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The Handmaid's Tale - review

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The critic, Christopher Lehmann-Haupt, considers The Handmaid's Tale to be far more than a 'political tract deploring nuclear energy, environmental waste and antifeminist attitudes'. Which features of Atwood's novel do you believe have contributed to its readability and secured its reputation as a piece of classic modern fiction? In the novel, The Handmaid's Tale, it is my opinion that the principal aspect of Atwood's writing style is the depth and intensity with which she approaches her subject matter; she consistently shows that she has researched her material and is able to show relatively potential 'alternate futures' at the time of the early 80s - it is not inconceivable to imagine certain turns of events happening as they did in the narrative. In the 1980s, the political climate globally seemed to be turning toward economic restraint and conservatism. In general, this shift was a response to the liberalism and unchecked social spending that occurred in the 1970s, which were in turn the extended results of the freedoms won by the worldwide social revolutions of the 1960s. This conservative trend appeared in different forms in different countries. In Margaret Atwood's home country of Canada, Pierre Trudeau, the Liberal Party leader resigned in 1984, and the voters replaced him with Progressive Conservative Brian Mulroney. ...read more.


Naturally, while rejecting the indulgent decadence and chaos of an anarchic society, the reader condemns the Gilead regime for its intolerant, prescriptive set of values that projects a tunnel vision on reality and eliminates human free will. There is more than one kind of freedom, said Aunt Lydia. Freedom to and freedom from. In the days of anarchy, it was freedom to. Now you are being given freedom from. Don't underrate it. - Aunt Lydia in R&L Re-Ed Centre, on the benefits of Gilead, Page 34 This is illustrated by the fears and agonies that Offred endures in Gilead, when human beings are not free to aspire toward whatever they wish, when choices become so severely constrained that life turns into a painfully prolonged prison term. The only idea keeping Offred going is that of survival; this impulse to survive, together with the occasional flashes of warmth and concern among the handmaids, transmits reassuring signs of hope and humanity in an otherwise chilling and depressing tale. What makes Atwood's book such a timeless tale is its clever technique in presenting the heroine initially as a voice, almost like a sleepwalker conceiving disjointed perceptions of its surroundings, as well as flashing reminiscences about a bygone life. ...read more.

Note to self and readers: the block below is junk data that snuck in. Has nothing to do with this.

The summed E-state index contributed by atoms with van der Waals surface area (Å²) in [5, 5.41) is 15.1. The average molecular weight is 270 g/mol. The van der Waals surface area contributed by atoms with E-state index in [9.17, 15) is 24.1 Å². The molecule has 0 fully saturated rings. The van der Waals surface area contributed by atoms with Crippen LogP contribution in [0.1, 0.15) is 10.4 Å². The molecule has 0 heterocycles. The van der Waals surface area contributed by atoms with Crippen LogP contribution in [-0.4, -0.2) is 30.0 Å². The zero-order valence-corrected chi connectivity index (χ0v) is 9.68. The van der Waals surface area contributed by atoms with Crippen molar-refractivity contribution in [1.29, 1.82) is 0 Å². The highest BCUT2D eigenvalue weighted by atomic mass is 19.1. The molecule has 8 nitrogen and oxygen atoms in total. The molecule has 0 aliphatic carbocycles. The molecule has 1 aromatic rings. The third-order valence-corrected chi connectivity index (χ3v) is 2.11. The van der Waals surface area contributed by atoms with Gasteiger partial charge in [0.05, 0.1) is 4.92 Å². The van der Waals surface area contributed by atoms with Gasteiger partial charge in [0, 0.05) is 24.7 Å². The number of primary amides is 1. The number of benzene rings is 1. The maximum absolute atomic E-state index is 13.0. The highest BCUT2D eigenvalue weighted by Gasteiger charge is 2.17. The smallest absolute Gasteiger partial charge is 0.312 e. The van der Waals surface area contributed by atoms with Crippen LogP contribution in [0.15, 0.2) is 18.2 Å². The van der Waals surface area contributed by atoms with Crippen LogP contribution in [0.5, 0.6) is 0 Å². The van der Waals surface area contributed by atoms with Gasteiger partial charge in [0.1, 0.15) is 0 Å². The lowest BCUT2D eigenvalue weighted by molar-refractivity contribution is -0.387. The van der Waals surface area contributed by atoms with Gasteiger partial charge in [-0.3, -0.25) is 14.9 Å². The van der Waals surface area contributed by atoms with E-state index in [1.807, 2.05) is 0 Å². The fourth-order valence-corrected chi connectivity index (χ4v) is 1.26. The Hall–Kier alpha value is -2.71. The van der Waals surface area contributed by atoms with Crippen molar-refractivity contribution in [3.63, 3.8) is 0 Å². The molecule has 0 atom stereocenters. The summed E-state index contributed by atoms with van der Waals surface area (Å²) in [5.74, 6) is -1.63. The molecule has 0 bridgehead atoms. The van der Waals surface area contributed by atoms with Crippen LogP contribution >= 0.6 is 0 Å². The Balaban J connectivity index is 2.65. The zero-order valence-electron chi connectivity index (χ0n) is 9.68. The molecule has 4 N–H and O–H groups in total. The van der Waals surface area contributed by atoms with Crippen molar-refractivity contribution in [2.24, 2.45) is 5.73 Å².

almost diffidently void of any emotions, emphasizes those aspects of abstinence and solemnity imposed by the state, then progressively tyranny and corruption begin to unfold piecemeal. As the novel concludes, as the horror reaches a climax, the narrative voice assumes a fully engaged emotional tone that cleverly keeps us in suspense about the heroine's fate. This method of measured, well-punctuated revelations about Gilead connects symbolically with the novel's central meaning: misogynous dogmas, no matter how seemingly innocuous and trustworthy they may appear at their initial conception, are bound, when allowed access to power, to reveal their ruthlessly tyrannical nature. It is the sum of all these features, which can be expressed as Atwood's determination to give a balanced and unwavering depiction of possibilities yet-to-come, that contribute to the readability of the novel as a whole. Issues which were significant and relevant in the 80s have not lessened over 2 decades, and still hold appeal for readers now - the what if genre has always held an allure; what would have happened if the Civil Rights movement had failed, if the Allies had lost WW2, ad infinitum. Atwood pulls all these strands together into one final masterpiece, in which she is free to explore the attitudes - and possible attitudes - towards women and how an entire society can be manipulated by the minority. ...read more.

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